East Penn Press

Wednesday, December 12, 2018
CONTRIBUTED PHOTO Former Emmaus football players who still get together at least once a year include (first two, left to right) Charlie Marks, Henry Schmoyer, Ron Montz, Al Neff (head coach), Jim Warmkessel, Bob Martin, Bob Flower and Grayson McNair; (back row) Harold Serfass, Neil Moser, Pete Stephens, Larry Hillegass, Fred Keiper and Harold Strunk. CONTRIBUTED PHOTO Former Emmaus football players who still get together at least once a year include (first two, left to right) Charlie Marks, Henry Schmoyer, Ron Montz, Al Neff (head coach), Jim Warmkessel, Bob Martin, Bob Flower and Grayson McNair; (back row) Harold Serfass, Neil Moser, Pete Stephens, Larry Hillegass, Fred Keiper and Harold Strunk.
contributed photo Emmaus football players first get-together was in 1984 after head coach Al Neff’s retirement. It would be the first of many. They are (counterclockwise from left to right) Vern Arndt, Bill Schantzenbach, Ken Moyer, Ron Montz, Earl Trexler, Joe Trexler and Al Neff. contributed photo Emmaus football players first get-together was in 1984 after head coach Al Neff’s retirement. It would be the first of many. They are (counterclockwise from left to right) Vern Arndt, Bill Schantzenbach, Ken Moyer, Ron Montz, Earl Trexler, Joe Trexler and Al Neff.

Former EHS players remain close

Friday, September 28, 2018 by Mike Haines mhaines@tnonline.com in Sports

The ultimate measure of a high school coach isn’t always wins and losses. At the scholastic level, a coach’s legacy can be judged more by the impact he has on his players in the long term.

Former Emmaus High School head coach Al Neff left a lasting impact. He began his career at EHS in 1953 as offensive coordinator under Luke Lobb.

He eventually took over the head coaching reigns and guided the Hornets to their first league title, which came in 1962 when quarterback Evan Burian led the team to a share of the Lehigh Valley League crown.

In 1968, Neff took the Hornets to their first outright league title. He remained with the team until retiring in 1984.

Many of Neff’s players went on to great things. Some attended Ivy League colleges. Some had great professional careers. Many served their country, as Neff did in World War II. Some followed in his footsteps and went into the coaching ranks.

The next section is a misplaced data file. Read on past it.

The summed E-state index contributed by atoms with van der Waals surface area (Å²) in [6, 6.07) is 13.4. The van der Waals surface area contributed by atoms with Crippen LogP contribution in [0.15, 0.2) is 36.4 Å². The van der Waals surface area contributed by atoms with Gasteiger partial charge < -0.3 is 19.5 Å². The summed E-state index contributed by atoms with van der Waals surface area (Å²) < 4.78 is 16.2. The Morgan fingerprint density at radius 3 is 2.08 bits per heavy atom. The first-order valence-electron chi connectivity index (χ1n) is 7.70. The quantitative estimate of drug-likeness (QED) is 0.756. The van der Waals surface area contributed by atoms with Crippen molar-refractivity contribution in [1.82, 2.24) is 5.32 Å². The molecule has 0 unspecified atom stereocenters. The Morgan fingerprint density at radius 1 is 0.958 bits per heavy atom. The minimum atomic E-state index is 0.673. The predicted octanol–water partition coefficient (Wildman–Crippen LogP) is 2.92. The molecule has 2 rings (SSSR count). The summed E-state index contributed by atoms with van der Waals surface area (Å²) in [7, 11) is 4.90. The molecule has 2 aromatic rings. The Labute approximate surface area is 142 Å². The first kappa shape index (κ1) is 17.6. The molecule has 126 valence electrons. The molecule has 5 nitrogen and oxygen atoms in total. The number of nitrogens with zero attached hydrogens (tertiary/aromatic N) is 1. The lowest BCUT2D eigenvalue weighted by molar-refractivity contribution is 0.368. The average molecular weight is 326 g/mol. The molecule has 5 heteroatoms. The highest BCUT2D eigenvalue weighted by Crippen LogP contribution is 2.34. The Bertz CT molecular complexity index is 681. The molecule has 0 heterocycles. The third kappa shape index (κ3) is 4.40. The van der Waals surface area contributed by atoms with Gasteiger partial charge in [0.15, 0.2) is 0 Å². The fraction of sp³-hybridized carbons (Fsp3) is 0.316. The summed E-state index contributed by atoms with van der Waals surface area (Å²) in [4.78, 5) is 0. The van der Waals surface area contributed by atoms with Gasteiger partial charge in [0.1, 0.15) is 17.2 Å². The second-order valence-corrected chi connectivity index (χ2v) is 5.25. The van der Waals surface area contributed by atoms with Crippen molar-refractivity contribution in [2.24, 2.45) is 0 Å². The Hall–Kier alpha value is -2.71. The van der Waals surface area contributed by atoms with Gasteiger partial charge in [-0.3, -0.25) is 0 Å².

The players have made sure their mentor knows how much he has meant to them. All these years later they still get together whenever possible to keep their friendships and brotherhoods alive while reminiscing about old times on the field and off.

Their most recent get-together took place Sept. 14 at the Paddock Restaurant in Allentown. The occasion was Neff’s 96th birthday.

They’ve been doing it since the year Neff walked off the field for the last time. And they go to great lengths to show their appreciation to their former head coach.

One year, when former player Joe Trexler was working Germany, he was able to make his way to France and pick up a souvenir package that included sand from Normandy Beach that he gave to Neff. Neff was part of the Allied Forces that beach.

Born in 1922, Neff graduated from Slatington High School where he earned 16 varsity letters in football, baseball, basketball and track. He went on to Mercersberg Prep and Moravian College, where he was coached by Judd Timm, Red Grange’s former blocking back at Illinois.

His college career was interrupted by his military service. He returned to the Greyhounds in 1946 and played both fullback and middle linebacker, while also returning kicks. In the spring he was a first baseman and power hitter on the Moravian baseball team.

Lobb was Neff’s teammate at Moravian and they reunited at Emmaus, where Neff also coached the baseball team from 1959-1962.

Neff and his players plan to continue getting together as long as they can. They expressed great gratitude toward the owners of the Paddock. They also lament the fact that some of their former coaches and teammates are no longer able here to join them, such as Ken Moyer, who passed away in 2016.